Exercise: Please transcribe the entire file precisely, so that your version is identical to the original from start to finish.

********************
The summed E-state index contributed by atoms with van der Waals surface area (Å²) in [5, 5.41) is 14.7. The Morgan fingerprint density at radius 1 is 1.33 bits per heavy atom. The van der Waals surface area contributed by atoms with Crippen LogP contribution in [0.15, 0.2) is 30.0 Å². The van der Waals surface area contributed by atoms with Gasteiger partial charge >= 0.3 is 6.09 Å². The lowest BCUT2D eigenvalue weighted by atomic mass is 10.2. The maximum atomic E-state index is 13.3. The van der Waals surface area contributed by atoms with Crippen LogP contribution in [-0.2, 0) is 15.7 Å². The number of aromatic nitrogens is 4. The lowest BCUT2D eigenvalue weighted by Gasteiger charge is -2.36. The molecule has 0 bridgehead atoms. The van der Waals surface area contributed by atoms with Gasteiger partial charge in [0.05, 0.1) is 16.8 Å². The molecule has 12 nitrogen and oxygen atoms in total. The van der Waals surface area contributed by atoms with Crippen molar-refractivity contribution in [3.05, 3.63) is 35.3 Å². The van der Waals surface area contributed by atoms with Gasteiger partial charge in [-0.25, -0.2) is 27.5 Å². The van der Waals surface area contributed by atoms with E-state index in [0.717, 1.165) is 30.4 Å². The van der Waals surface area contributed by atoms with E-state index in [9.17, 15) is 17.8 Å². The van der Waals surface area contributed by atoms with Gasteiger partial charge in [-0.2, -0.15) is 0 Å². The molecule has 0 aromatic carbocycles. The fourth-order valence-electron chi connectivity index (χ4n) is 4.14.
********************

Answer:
The summed E-state index contributed by atoms with van der Waals surface area (Å²) in [5, 5.41) is 14.7. The Morgan fingerprint density at radius 1 is 1.33 bits per heavy atom. The van der Waals surface area contributed by atoms with Crippen LogP contribution in [0.15, 0.2) is 30.0 Å². The van der Waals surface area contributed by atoms with Gasteiger partial charge >= 0.3 is 6.09 Å². The lowest BCUT2D eigenvalue weighted by atomic mass is 10.2. The maximum atomic E-state index is 13.3. The van der Waals surface area contributed by atoms with Crippen LogP contribution in [-0.2, 0) is 15.7 Å². The number of aromatic nitrogens is 4. The lowest BCUT2D eigenvalue weighted by Gasteiger charge is -2.36. The molecule has 0 bridgehead atoms. The van der Waals surface area contributed by atoms with Gasteiger partial charge in [0.05, 0.1) is 16.8 Å². The molecule has 12 nitrogen and oxygen atoms in total. The van der Waals surface area contributed by atoms with Crippen molar-refractivity contribution in [3.05, 3.63) is 35.3 Å². The van der Waals surface area contributed by atoms with Gasteiger partial charge in [-0.25, -0.2) is 27.5 Å². The van der Waals surface area contributed by atoms with E-state index in [0.717, 1.165) is 30.4 Å². The van der Waals surface area contributed by atoms with E-state index in [9.17, 15) is 17.8 Å². The van der Waals surface area contributed by atoms with Gasteiger partial charge in [-0.2, -0.15) is 0 Å². The molecule has 0 aromatic carbocycles. The fourth-order valence-electron chi connectivity index (χ4n) is 4.14.